Depreciation of non-current assets is the process of allocating the cost of the asset over its useful life. The cost of the asset includes the purchase price, any additional costs incurred to bring the asset to its current condition and location, and any other costs that are directly attributable to the asset. The useful life of the asset is the period over which the asset is expected to be used by the company.
To calculate the depreciation, companies use different methods such as straight-line, declining-balance, sum-of-the-years\'-digits, units-of-production, and group depreciation. The chosen method will depend on the type of asset, the company\'s accounting policies, and the accounting standards that are applicable. The straight-line method allocates an equal amount of the asset\'s cost over its useful life, while the declining-balance method calculates depreciation at a fixed rate, typically double the straight-line rate, but the amount of depreciation decreases over time. The sum-of-the-years\'-digits method is similar to the declining-balance method, but the rate of depreciation is calculated using a fraction that is based on the useful life of the asset.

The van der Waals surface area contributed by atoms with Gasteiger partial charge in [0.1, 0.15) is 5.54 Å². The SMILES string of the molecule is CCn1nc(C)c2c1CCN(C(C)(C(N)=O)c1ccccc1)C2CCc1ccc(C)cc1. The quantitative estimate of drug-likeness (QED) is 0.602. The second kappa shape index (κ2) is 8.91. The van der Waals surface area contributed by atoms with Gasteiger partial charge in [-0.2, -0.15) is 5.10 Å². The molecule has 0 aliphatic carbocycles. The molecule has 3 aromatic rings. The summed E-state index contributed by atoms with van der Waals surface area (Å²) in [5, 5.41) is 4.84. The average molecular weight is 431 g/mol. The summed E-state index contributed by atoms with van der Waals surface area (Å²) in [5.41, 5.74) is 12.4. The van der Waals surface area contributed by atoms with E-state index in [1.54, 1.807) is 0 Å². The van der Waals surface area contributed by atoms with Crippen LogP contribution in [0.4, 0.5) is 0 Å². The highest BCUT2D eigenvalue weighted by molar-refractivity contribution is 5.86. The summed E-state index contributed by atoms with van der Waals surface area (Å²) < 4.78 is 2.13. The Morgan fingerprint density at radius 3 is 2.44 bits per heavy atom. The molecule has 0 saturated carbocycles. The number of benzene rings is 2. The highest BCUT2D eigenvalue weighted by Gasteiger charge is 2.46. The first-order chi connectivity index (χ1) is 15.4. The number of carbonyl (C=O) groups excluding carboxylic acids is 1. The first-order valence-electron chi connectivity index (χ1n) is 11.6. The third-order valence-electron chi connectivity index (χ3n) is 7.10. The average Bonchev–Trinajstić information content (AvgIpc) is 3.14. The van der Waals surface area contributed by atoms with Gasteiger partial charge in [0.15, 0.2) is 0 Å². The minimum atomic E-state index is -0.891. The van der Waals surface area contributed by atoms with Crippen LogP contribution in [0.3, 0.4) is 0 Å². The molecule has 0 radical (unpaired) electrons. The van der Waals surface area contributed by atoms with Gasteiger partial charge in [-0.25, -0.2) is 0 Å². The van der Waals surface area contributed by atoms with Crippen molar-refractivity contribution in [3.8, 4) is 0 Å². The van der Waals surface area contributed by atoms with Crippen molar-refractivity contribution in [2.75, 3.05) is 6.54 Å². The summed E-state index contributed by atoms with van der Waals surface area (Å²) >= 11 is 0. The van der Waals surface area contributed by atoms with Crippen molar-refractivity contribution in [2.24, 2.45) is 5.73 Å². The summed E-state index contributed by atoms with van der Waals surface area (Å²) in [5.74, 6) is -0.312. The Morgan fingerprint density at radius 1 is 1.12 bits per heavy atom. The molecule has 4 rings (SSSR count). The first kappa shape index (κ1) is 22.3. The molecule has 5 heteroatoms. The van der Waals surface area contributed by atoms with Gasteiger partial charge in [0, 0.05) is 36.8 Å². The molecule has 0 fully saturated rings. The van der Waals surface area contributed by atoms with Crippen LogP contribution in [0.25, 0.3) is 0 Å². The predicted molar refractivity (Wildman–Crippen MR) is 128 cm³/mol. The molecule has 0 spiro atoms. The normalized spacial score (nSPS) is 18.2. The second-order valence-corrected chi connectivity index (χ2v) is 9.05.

It\'s important to note that the depreciation expense will be recorded on the company\'s income statement and the accumulated depreciation will be recorded on the company\'s balance sheet. This will decrease the value of the asset on the balance sheet over time.